For both people who have addiction and those who love them, darkness is an all too familiar place. Loving an addict sometimes requires “showing light” when everything feels dark.

Feelings of futility and dread are felt by both parties – and overwhelming uncertainty about what the future holds persists.

A feeling of impossibility.

Not every addict will experience the same fate; nor will every person who loves them. Loving an addict can be incredibly frustrating. It’s not uncommon for addicts to lie, manipulate, and guilt-trip in order to experience the only thing that will make them “right” again: the next fix.

As frustrating as loving an addict may be, it is a path to be taken. How we determine to walk that path is up to us.

Here, we discuss 10 things to remember when someone you love suffers from any form of addiction. We’ve approached this issue with both objectivity and compassion; applying many recommendations from experts on the topic.

Always remember:

“Walking with a friend in the dark is better than walking alone in the light.”  -Helen Keller

10 Things To Remember When The One You Love Suffers From Addiction


1. Addiction changes the person

Once an addiction grabs hold of someone, they are not the same – an unfortunate truth, but the truth nonetheless. Addiction rewires the brain, distorting reality to the point that the addict no longer recognizes themselves. They ultimately become a different person.

The sooner a loved one realizes and accepts this fact, the sooner they can begin responding to the addict in a way that promotes healing (more about this below.)

2. Don’t be afraid to say “No.”

Overcoming addiction is only possible when the addict realizes that staying the same is worse than the alternative. Addiction controls the person, not the other way around – and loved ones must understand and accept this.

In an addicted state, they’ll go to their family and friends for “help.” Maybe twenty bucks, a ride someplace, borrowing a cell phone, etc. In reality, this “help” is an enabler. It’s important to have the strength to say “No” when this is the case.

3. Be realistic about things

Loving an addict will always produce some sense of fear. The most convenient way to defeat fear is to deny its presence, which many people do. Loving an addict requires that one maintains a realistic outlook; this means not denying when something feels “off,” and resisting the urge to look past the addiction for a “favor.”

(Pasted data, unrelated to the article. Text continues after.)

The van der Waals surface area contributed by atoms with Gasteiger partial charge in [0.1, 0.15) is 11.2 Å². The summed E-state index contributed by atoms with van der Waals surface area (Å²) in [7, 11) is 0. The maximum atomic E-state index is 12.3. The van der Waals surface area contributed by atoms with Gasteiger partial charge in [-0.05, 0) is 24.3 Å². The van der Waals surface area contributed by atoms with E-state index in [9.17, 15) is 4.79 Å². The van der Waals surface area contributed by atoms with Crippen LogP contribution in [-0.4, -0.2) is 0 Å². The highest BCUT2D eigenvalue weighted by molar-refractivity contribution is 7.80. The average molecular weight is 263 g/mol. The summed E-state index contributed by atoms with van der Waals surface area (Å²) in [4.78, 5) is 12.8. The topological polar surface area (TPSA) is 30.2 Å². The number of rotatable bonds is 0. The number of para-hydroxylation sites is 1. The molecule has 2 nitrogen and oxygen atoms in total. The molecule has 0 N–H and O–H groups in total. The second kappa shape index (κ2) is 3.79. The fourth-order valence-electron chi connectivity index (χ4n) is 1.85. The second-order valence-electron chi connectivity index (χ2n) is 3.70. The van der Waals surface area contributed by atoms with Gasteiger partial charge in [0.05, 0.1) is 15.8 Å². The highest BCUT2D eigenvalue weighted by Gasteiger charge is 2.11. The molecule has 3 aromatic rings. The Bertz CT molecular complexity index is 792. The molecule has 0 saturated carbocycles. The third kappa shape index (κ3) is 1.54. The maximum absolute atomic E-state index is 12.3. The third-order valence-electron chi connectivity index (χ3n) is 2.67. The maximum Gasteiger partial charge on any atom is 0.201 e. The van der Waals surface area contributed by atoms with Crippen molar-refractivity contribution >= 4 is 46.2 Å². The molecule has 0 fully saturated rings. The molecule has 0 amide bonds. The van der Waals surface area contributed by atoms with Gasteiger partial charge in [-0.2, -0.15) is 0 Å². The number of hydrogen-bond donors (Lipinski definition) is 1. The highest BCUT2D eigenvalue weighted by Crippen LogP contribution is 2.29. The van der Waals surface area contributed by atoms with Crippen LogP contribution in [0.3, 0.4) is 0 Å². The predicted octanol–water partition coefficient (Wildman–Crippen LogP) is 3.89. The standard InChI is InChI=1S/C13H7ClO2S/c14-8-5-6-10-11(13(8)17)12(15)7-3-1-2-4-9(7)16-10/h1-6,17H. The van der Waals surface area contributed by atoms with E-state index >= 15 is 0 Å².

4. Don’t accept their distorted beliefs

More specifically, do not buy into their belief that they cannot live without their addiction. This isn’t easy, as an addict will indeed reach a point where they believe this to be true. Even though they may not know change is possible, you do. Recovery demands accountability from both the addict and their inner circle; of which, the latter plays a significant role.

5. Be resolute, even if things seem to get worse

When a loved one decides to stand their ground and reject any more excuses or distorted beliefs, the addict will become difficult to handle. Prior efforts to lie or manipulate are often elevated, as the addict desperately seeks resources to support their habit. A determined, undeterred mindset in this regard is critical.

6. Set clear (but loving) boundaries

Setting strict boundaries with an addict may seem harsh and unfair, but this couldn’t be any more untrue. Establishing limitations is essential, as is unbudgingly sticking with them. Boundaries allow the loved one to maintain a clear outlook; one free from the self-imposed, false realities of the addict.

7. Keep yourself in mind

As evident, loving an addict involves a significant amount of effort and stress. It is important, then, that the loved ones realize the importance of taking care of themselves. Recognizing that caring for themselves first will enable them to better care for the addict is vital

8. Distinguish between helping and enabling

When our loved ones are suffering, it is natural to offer our support in response. When dealing with an addict, understanding the difference between “helping and “enabling” may be the difference-maker in their recovery. In short, helping an addict supports the person. Enabling supports the addiction.


9. Don’t blame the addict or yourself

Although an addict may bear some responsibility for their habit, it is important to refrain from laying blame on them. Though they may not say it, they’re likely already deeply ashamed of their addiction. Blaming hurts the loved one as well, by inciting emotions of anger and regret.

10. Let them know they’re loved

Gosh, how important this last one is. Letting the person know that you have – and always will – love them is so very powerful. Say it as often as you can.